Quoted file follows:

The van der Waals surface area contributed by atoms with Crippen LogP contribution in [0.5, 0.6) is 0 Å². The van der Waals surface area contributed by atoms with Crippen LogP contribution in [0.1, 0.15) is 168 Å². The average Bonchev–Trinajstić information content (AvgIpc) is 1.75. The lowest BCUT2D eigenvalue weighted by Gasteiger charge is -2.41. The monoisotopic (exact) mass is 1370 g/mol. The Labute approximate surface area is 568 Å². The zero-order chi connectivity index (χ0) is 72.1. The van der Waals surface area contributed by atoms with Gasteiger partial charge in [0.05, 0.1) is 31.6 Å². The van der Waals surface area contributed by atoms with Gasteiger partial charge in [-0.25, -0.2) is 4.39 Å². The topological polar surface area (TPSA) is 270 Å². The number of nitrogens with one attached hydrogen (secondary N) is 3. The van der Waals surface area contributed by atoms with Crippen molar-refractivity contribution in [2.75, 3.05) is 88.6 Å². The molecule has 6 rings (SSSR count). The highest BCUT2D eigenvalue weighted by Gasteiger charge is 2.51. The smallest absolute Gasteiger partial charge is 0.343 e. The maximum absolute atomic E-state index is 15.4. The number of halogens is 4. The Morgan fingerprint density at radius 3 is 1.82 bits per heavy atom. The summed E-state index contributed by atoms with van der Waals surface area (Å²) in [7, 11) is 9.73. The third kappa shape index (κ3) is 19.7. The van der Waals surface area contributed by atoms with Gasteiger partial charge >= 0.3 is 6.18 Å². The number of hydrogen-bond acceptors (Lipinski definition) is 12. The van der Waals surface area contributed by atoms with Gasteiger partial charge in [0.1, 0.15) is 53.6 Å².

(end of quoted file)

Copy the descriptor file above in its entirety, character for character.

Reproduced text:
The van der Waals surface area contributed by atoms with Crippen LogP contribution in [0.5, 0.6) is 0 Å². The van der Waals surface area contributed by atoms with Crippen LogP contribution in [0.1, 0.15) is 168 Å². The average Bonchev–Trinajstić information content (AvgIpc) is 1.75. The lowest BCUT2D eigenvalue weighted by Gasteiger charge is -2.41. The monoisotopic (exact) mass is 1370 g/mol. The Labute approximate surface area is 568 Å². The zero-order chi connectivity index (χ0) is 72.1. The van der Waals surface area contributed by atoms with Gasteiger partial charge in [0.05, 0.1) is 31.6 Å². The van der Waals surface area contributed by atoms with Gasteiger partial charge in [-0.25, -0.2) is 4.39 Å². The topological polar surface area (TPSA) is 270 Å². The number of nitrogens with one attached hydrogen (secondary N) is 3. The van der Waals surface area contributed by atoms with Crippen molar-refractivity contribution in [2.75, 3.05) is 88.6 Å². The molecule has 6 rings (SSSR count). The highest BCUT2D eigenvalue weighted by Gasteiger charge is 2.51. The smallest absolute Gasteiger partial charge is 0.343 e. The maximum absolute atomic E-state index is 15.4. The number of halogens is 4. The Morgan fingerprint density at radius 3 is 1.82 bits per heavy atom. The summed E-state index contributed by atoms with van der Waals surface area (Å²) in [7, 11) is 9.73. The third kappa shape index (κ3) is 19.7. The van der Waals surface area contributed by atoms with Gasteiger partial charge >= 0.3 is 6.18 Å². The number of hydrogen-bond acceptors (Lipinski definition) is 12. The van der Waals surface area contributed by atoms with Gasteiger partial charge in [0.1, 0.15) is 53.6 Å².